Vampire bats are leaf-nosed bats found in the Americas. Their food source is blood, a trait called hematophagy. Three extant bat species feed solely on blood: the common vampire bat, the hairy-legged vampire bat, and the white-winged vampire bat. All three species are native to the Americas, ranging from Mexico to Brazil, Chile, Uruguay, and Argentina.
As all three of them seem more similar to one another than to any other species, which suggests that feeding on blood evolved only once, 26 million years ago, and the three species share this common ancestor.
The rest of their relatives generally consume many food sources, including nectar, pollen, insects, fruit and meat.
They create a small incision with their teeth and lap up blood from the wound. The bat’s saliva, left in the victim’s resulting bite wound, has a key function in feeding on the wound.
Vampire bats and blood swapping
Vampire bats’ saliva contains several compounds that prolong bleeding, such as anticoagulants that inhibit blood clotting, and compounds that prevent the constriction of blood vessels near the wound.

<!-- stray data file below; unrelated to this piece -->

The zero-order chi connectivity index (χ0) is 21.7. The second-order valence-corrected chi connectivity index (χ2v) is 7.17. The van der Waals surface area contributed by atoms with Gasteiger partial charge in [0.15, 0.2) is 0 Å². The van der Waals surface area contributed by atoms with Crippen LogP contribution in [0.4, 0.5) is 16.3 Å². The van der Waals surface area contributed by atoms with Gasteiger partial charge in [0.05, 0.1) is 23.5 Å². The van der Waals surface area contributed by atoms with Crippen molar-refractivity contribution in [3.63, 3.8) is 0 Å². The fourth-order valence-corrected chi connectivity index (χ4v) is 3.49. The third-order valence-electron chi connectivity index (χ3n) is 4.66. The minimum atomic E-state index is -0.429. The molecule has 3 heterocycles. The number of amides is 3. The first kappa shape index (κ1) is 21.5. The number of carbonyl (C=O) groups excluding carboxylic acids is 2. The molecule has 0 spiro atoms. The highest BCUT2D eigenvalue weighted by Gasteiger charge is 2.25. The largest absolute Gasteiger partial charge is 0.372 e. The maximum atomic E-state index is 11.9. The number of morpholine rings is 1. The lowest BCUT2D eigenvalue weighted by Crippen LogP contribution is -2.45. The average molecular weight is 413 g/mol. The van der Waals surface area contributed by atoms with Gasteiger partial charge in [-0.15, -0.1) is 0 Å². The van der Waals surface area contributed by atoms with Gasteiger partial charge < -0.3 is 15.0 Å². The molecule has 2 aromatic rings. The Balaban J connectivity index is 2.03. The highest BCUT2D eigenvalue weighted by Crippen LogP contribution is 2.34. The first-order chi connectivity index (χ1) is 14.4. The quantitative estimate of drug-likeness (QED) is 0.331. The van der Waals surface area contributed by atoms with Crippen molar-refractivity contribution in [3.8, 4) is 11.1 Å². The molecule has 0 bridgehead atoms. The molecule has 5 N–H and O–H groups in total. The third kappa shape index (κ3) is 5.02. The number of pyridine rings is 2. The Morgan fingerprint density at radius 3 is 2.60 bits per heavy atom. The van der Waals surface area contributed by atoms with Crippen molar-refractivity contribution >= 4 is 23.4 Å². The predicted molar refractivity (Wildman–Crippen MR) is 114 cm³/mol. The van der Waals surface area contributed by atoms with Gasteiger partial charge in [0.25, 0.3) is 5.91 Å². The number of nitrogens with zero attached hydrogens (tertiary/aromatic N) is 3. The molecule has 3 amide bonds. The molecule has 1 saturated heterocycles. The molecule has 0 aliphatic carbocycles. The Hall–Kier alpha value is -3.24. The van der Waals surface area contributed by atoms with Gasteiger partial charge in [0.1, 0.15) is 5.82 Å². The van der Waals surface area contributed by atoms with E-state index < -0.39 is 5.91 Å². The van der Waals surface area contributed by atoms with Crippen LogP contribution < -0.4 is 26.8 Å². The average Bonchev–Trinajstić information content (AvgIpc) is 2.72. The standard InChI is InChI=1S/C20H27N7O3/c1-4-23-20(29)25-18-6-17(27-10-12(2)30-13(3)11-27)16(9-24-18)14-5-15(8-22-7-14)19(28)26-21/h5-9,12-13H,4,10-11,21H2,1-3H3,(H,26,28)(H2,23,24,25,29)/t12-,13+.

Eating blood has its risks: a large volume of liquid potentially overwhelming the kidneys and bladder, the risk of iron poisoning, and coping with excess protein. Not eating blood for three days, when a hemophagocytic, means dying.
The new research observed that they are gregarious beings. They groom each other, then they go to mouth-licking, and in the end, they go vampire mode. They willfully engage in a bloody French-kiss. Not just with their family members, but with other adults too.
“Food sharing in vampire bats is like how a lot of birds regurgitate food for their offspring. But what’s special with vampire bats is they do this for other adults,” said Prof Gerald Carter, author of the study and behavioral ecologist at Ohio State University. Who would dare to say that bats aren’t friendly?